Setting a Vision
We have a series of internal classes at Optoro called Managing at Optoro. It’s a great way for us to be able to promote talent into a leadership role and make sure they have the tools they need to be successful.
The class I teach is called “Setting a Vision” and it’s something I think about a lot.
I’m teaching the class later today. I generally hold an interactive discussion session, but I thought I might share some of my notes.
Vision = context = framing
Why is a vision important? I think vision is the essence of leadership. It is fundamentally leadership, and one of the most important things a leader can do. Vision provides direction, and without it teams wander from place to place, effectively going nowhere.
Imagine you get on the road and start driving. You take whatever roads look interesting, and find fun along the way. But you’re not going somewhere.
Vision provides context to the team on why this, why now, why not anything else. Context helps the team be successful, solve problems better, put themselves in the big picture. Vision frames decisions made and decisions to make. We’re able to move towards our vision because we have one.
Connectedness, big picture, understanding
When you have multiple teams working together to achieve something, a clear vision gives them a shared identity and shared purpose. Teams understand their part in the organization. They can connect their actions to the whole.
We work better and produce better things when we understand how our piece fits. We can all help each other better when we can see where we’re going.
Think about where you want to be. Imagine your team, your company, yourself in 2, 3, 5, and 10 years. You don’t have to do all of them, but the more you can do the more complete and connected a vision you’ll have. What are you doing then? What have you accomplished? What tools are you using, or products have you built, or challenges have you overcome? Don’t worry about how - just where you want to be. Now that you have an idea, is it crazy? Good! Crazy goals can be motivating. But is it impossible? Maybe dial it back a little.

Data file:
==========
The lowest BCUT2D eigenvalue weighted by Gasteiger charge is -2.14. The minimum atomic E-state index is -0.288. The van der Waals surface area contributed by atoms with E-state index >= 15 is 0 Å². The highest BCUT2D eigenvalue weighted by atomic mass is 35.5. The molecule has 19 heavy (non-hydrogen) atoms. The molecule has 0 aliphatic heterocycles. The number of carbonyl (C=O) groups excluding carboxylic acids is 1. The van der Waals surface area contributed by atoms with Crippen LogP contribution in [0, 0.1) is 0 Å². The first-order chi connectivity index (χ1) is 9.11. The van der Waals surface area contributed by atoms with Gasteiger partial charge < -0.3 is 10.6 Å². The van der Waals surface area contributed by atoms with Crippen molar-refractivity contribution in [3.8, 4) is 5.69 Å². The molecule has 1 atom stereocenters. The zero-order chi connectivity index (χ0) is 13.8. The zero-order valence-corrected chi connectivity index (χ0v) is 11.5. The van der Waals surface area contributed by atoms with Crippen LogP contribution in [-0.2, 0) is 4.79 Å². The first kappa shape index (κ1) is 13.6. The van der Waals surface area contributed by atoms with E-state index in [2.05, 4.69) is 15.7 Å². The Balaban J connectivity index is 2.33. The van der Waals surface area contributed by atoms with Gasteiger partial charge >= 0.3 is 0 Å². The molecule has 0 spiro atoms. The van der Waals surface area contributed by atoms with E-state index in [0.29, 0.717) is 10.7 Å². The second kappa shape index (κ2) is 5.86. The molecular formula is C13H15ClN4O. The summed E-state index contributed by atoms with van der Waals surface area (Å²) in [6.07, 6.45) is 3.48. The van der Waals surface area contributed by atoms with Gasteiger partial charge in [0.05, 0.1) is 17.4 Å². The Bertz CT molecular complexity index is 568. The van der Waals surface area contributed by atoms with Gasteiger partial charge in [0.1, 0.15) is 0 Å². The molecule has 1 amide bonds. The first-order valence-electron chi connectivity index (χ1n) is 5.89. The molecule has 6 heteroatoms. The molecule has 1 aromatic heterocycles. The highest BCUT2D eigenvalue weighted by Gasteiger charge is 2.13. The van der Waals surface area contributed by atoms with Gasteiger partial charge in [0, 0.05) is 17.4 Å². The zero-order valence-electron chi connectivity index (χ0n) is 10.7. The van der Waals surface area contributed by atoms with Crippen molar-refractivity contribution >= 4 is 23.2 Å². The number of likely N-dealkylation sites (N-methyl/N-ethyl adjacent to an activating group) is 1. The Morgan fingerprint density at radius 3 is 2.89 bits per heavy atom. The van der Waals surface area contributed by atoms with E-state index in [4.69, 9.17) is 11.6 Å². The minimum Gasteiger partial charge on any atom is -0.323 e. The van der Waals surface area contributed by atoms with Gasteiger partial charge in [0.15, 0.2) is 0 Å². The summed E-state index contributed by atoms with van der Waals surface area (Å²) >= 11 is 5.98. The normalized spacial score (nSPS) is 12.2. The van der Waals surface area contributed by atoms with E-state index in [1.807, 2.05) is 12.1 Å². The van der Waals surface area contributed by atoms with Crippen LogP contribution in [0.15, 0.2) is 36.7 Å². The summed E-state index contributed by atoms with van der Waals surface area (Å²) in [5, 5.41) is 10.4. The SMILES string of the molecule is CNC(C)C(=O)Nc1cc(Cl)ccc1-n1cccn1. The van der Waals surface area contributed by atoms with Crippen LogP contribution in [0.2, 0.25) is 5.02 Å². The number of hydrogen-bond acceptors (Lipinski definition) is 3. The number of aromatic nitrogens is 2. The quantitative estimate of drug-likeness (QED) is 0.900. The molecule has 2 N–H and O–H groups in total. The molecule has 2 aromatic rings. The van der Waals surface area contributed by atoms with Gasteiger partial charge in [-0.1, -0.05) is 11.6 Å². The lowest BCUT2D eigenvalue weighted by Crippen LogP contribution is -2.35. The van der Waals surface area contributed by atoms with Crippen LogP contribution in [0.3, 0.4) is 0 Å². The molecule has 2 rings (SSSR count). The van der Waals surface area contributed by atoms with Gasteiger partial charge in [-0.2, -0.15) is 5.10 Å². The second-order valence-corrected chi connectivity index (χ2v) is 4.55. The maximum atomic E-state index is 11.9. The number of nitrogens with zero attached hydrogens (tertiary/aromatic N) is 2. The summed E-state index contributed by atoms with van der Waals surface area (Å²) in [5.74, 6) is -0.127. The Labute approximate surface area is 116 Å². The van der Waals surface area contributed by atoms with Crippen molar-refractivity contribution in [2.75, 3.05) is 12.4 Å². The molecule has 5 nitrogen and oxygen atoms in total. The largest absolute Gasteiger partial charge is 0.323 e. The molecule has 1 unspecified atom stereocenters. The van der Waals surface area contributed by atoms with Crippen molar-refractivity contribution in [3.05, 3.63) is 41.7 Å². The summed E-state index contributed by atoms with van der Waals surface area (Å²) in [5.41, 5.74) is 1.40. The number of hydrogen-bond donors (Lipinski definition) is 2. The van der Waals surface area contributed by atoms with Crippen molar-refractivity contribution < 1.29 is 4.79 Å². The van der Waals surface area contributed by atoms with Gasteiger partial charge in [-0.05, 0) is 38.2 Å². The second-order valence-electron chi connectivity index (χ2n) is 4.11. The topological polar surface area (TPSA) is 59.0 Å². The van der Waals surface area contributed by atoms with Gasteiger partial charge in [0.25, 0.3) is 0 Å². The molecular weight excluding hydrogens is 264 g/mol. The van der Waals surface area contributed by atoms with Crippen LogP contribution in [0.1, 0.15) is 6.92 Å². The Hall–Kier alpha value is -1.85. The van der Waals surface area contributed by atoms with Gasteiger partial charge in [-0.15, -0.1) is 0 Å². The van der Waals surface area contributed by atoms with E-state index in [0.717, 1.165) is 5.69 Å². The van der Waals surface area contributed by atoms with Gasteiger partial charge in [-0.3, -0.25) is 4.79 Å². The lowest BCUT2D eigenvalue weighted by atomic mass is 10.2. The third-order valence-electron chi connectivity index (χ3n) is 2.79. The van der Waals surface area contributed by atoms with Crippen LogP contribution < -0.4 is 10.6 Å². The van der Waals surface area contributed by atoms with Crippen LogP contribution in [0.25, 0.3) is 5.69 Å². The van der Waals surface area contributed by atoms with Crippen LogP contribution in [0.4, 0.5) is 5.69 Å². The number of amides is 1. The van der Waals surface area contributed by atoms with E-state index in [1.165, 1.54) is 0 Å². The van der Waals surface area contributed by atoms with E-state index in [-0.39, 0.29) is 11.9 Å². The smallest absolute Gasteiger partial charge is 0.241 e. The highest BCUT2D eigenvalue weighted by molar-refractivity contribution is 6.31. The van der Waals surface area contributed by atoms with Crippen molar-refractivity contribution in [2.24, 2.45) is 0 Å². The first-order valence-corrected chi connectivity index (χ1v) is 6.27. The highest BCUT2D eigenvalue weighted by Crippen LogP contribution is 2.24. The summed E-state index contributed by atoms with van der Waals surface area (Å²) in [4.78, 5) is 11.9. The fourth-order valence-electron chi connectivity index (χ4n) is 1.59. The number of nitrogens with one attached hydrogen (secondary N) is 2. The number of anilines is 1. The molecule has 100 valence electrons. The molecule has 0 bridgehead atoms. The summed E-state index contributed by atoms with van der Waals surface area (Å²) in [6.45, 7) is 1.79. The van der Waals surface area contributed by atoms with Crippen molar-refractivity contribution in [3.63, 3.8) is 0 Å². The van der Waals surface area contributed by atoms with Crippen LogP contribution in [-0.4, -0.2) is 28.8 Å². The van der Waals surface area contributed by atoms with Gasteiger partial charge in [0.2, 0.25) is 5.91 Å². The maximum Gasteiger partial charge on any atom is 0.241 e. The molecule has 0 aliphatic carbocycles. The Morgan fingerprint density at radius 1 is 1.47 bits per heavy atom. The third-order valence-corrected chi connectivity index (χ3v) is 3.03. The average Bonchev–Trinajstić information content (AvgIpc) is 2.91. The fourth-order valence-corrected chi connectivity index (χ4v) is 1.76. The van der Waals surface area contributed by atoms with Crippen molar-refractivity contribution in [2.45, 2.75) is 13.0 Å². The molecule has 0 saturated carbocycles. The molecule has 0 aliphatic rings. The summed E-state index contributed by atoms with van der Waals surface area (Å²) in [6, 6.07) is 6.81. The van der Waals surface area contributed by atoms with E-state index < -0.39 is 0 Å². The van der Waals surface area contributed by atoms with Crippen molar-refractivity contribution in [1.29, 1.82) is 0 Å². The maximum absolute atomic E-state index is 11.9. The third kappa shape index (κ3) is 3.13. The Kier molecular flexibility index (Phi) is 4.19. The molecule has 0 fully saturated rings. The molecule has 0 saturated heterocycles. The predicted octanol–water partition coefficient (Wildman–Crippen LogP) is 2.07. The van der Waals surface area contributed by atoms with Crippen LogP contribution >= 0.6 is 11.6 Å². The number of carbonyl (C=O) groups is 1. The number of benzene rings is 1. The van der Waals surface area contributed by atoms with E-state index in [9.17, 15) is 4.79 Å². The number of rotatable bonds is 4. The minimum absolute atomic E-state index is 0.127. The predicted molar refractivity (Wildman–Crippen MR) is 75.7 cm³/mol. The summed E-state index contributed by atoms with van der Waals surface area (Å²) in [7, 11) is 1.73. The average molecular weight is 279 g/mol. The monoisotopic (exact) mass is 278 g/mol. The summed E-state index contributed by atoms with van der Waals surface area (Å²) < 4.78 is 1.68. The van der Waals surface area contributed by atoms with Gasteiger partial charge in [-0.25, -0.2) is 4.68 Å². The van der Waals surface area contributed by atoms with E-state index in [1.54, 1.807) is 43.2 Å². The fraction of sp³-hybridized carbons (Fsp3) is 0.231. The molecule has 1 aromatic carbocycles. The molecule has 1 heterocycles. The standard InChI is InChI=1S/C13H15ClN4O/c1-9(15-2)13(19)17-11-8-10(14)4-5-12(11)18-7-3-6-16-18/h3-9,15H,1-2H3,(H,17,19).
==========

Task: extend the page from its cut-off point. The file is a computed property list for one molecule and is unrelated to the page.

Write it down. It doesn’t have to be complicated, but paint the picture of the future as best you can. It can be in words, pictures, whatever - just get it in a format you can share with others.
Then share your vision with your team. Start with someone you trust to be honest and helpful. Listen, change your vision. Refine it. Then share it with everyone.
Good vision is not 100% definite, accepting of change
It’s hubris to assume a leader can see the future perfectly. Therefore we must accept that our visions are imperfect, incomplete, and subject to change. That doesn’t give us an excuse not to set one, but rather we should remain humble and accept that new information can change our course. We should always look for opportunities to learn more and revise our vision, and we should share that truth with our teams so they understand that we are human too and realistic and pragmatic.
Sharing vision: do it all the time.
Repeat yourself over and over. Always connect what we’re doing now to where we’re going. Take every opportunity to bring your vision back to the table and use it to reframe what we’re doing to support it. Repeating feels silly but most people don’t really hear you until they’ve heard it many, many times. Take the opportunity!
We all go through hard times, slogs, crunch time, etc. Understanding that this is part of a bigger thing helps people work through it. Remind them all the time.
My teams sometimes during standup will play a little game. Instead of just sharing what’s up today (and blockers, etc), team members will share what they’re doing and then take a moment to connect the dots between their work and our company’s goals. A simple for example: “I’m building this feature so that we can take it to market and make money.” It doesn’t take much, but it can help connect the dots.
Include your team
Finally, remember to include your team in your process to set and adjust your vision as it changes. Demonstrate that you are also capable of change. Listen to your team and your team will listen to you.comments powered by Disqus